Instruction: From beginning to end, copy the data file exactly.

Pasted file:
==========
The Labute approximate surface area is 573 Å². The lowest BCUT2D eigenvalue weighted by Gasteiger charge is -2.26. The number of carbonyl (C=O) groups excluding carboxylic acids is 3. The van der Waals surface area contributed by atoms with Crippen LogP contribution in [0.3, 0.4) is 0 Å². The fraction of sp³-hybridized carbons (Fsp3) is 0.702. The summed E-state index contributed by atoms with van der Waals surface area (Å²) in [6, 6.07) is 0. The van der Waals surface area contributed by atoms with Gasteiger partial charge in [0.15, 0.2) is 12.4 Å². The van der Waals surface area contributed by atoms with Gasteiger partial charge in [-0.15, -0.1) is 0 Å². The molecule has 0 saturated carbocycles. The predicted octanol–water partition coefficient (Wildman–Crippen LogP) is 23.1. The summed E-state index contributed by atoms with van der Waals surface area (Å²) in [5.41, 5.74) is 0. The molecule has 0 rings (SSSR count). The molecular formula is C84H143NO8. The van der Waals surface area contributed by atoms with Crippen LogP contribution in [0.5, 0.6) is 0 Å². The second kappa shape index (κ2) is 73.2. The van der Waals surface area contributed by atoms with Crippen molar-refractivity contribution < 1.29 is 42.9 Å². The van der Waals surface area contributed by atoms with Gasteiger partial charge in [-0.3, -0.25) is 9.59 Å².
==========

The Labute approximate surface area is 573 Å². The lowest BCUT2D eigenvalue weighted by Gasteiger charge is -2.26. The number of carbonyl (C=O) groups excluding carboxylic acids is 3. The van der Waals surface area contributed by atoms with Crippen LogP contribution in [0.3, 0.4) is 0 Å². The fraction of sp³-hybridized carbons (Fsp3) is 0.702. The summed E-state index contributed by atoms with van der Waals surface area (Å²) in [6, 6.07) is 0. The van der Waals surface area contributed by atoms with Gasteiger partial charge in [0.15, 0.2) is 12.4 Å². The van der Waals surface area contributed by atoms with Gasteiger partial charge in [-0.15, -0.1) is 0 Å². The molecule has 0 saturated carbocycles. The predicted octanol–water partition coefficient (Wildman–Crippen LogP) is 23.1. The summed E-state index contributed by atoms with van der Waals surface area (Å²) in [5.41, 5.74) is 0. The molecule has 0 rings (SSSR count). The molecular formula is C84H143NO8. The van der Waals surface area contributed by atoms with Crippen LogP contribution in [0.5, 0.6) is 0 Å². The second kappa shape index (κ2) is 73.2. The van der Waals surface area contributed by atoms with Crippen molar-refractivity contribution < 1.29 is 42.9 Å². The van der Waals surface area contributed by atoms with Gasteiger partial charge in [-0.3, -0.25) is 9.59 Å².